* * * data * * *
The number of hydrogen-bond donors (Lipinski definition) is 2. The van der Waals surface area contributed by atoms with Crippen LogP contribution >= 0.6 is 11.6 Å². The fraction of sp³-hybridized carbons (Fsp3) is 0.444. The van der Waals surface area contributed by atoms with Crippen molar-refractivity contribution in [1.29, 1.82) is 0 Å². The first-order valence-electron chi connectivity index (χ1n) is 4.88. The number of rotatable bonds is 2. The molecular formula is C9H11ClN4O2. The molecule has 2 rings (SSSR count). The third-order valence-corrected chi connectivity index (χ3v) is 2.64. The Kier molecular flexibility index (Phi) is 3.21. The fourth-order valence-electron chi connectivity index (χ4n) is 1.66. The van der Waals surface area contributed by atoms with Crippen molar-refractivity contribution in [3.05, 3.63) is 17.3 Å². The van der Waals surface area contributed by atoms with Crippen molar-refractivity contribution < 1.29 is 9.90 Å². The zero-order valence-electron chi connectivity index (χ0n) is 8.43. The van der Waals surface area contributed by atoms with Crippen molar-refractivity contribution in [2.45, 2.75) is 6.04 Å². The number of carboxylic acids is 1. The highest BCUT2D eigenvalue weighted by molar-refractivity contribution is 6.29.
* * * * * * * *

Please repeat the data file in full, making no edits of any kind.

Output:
The number of hydrogen-bond donors (Lipinski definition) is 2. The van der Waals surface area contributed by atoms with Crippen LogP contribution >= 0.6 is 11.6 Å². The fraction of sp³-hybridized carbons (Fsp3) is 0.444. The van der Waals surface area contributed by atoms with Crippen molar-refractivity contribution in [1.29, 1.82) is 0 Å². The first-order valence-electron chi connectivity index (χ1n) is 4.88. The number of rotatable bonds is 2. The molecular formula is C9H11ClN4O2. The molecule has 2 rings (SSSR count). The third-order valence-corrected chi connectivity index (χ3v) is 2.64. The Kier molecular flexibility index (Phi) is 3.21. The fourth-order valence-electron chi connectivity index (χ4n) is 1.66. The van der Waals surface area contributed by atoms with Crippen molar-refractivity contribution in [3.05, 3.63) is 17.3 Å². The van der Waals surface area contributed by atoms with Crippen molar-refractivity contribution < 1.29 is 9.90 Å². The zero-order valence-electron chi connectivity index (χ0n) is 8.43. The van der Waals surface area contributed by atoms with Crippen molar-refractivity contribution in [2.45, 2.75) is 6.04 Å². The number of carboxylic acids is 1. The highest BCUT2D eigenvalue weighted by molar-refractivity contribution is 6.29.